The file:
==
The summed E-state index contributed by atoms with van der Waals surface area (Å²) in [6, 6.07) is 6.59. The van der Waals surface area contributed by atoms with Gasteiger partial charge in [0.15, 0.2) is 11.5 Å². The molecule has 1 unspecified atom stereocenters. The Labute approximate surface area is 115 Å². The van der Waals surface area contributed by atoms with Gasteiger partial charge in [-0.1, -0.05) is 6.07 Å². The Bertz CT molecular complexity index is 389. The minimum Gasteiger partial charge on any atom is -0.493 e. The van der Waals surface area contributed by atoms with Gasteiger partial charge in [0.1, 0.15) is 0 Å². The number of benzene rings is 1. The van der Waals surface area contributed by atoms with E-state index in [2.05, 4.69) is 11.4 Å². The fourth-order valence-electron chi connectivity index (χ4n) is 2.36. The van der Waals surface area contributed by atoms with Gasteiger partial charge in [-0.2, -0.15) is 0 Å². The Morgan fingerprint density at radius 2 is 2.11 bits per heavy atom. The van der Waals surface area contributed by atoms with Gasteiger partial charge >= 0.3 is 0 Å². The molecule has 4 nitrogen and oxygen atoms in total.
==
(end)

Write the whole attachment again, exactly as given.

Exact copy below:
The summed E-state index contributed by atoms with van der Waals surface area (Å²) in [6, 6.07) is 6.59. The van der Waals surface area contributed by atoms with Gasteiger partial charge in [0.15, 0.2) is 11.5 Å². The molecule has 1 unspecified atom stereocenters. The Labute approximate surface area is 115 Å². The van der Waals surface area contributed by atoms with Gasteiger partial charge in [-0.1, -0.05) is 6.07 Å². The Bertz CT molecular complexity index is 389. The minimum Gasteiger partial charge on any atom is -0.493 e. The van der Waals surface area contributed by atoms with Gasteiger partial charge in [0.1, 0.15) is 0 Å². The number of benzene rings is 1. The van der Waals surface area contributed by atoms with E-state index in [2.05, 4.69) is 11.4 Å². The fourth-order valence-electron chi connectivity index (χ4n) is 2.36. The van der Waals surface area contributed by atoms with Gasteiger partial charge in [-0.2, -0.15) is 0 Å². The Morgan fingerprint density at radius 2 is 2.11 bits per heavy atom. The van der Waals surface area contributed by atoms with Gasteiger partial charge >= 0.3 is 0 Å². The molecule has 4 nitrogen and oxygen atoms in total.